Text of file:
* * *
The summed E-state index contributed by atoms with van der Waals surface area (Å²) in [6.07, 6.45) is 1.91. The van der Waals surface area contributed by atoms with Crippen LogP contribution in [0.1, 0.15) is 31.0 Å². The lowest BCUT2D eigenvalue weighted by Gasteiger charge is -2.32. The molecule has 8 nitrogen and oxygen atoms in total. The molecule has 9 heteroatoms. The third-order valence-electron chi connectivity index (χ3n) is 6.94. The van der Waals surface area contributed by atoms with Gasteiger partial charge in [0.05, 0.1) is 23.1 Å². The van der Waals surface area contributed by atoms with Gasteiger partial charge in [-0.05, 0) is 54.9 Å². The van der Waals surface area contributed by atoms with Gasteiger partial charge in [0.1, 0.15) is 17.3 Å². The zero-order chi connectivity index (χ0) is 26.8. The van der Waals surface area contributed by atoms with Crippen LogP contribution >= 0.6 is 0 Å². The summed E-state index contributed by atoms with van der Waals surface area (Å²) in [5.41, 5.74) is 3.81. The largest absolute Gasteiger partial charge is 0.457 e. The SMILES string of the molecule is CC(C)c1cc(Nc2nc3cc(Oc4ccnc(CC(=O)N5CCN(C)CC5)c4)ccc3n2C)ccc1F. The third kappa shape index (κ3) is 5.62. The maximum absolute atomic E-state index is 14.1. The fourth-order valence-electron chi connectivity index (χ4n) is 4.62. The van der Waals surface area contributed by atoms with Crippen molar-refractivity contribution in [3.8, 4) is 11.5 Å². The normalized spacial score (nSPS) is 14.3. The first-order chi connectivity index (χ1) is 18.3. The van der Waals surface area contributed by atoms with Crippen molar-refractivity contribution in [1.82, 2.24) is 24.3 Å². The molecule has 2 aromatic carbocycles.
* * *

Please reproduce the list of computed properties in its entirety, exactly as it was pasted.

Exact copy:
The summed E-state index contributed by atoms with van der Waals surface area (Å²) in [6.07, 6.45) is 1.91. The van der Waals surface area contributed by atoms with Crippen LogP contribution in [0.1, 0.15) is 31.0 Å². The lowest BCUT2D eigenvalue weighted by Gasteiger charge is -2.32. The molecule has 8 nitrogen and oxygen atoms in total. The molecule has 9 heteroatoms. The third-order valence-electron chi connectivity index (χ3n) is 6.94. The van der Waals surface area contributed by atoms with Gasteiger partial charge in [0.05, 0.1) is 23.1 Å². The van der Waals surface area contributed by atoms with Gasteiger partial charge in [-0.05, 0) is 54.9 Å². The van der Waals surface area contributed by atoms with Gasteiger partial charge in [0.1, 0.15) is 17.3 Å². The zero-order chi connectivity index (χ0) is 26.8. The van der Waals surface area contributed by atoms with Crippen LogP contribution >= 0.6 is 0 Å². The summed E-state index contributed by atoms with van der Waals surface area (Å²) in [5.41, 5.74) is 3.81. The largest absolute Gasteiger partial charge is 0.457 e. The SMILES string of the molecule is CC(C)c1cc(Nc2nc3cc(Oc4ccnc(CC(=O)N5CCN(C)CC5)c4)ccc3n2C)ccc1F. The third kappa shape index (κ3) is 5.62. The maximum absolute atomic E-state index is 14.1. The fourth-order valence-electron chi connectivity index (χ4n) is 4.62. The van der Waals surface area contributed by atoms with Crippen molar-refractivity contribution in [3.8, 4) is 11.5 Å². The normalized spacial score (nSPS) is 14.3. The first-order chi connectivity index (χ1) is 18.3. The van der Waals surface area contributed by atoms with Crippen molar-refractivity contribution in [1.82, 2.24) is 24.3 Å². The molecule has 2 aromatic carbocycles.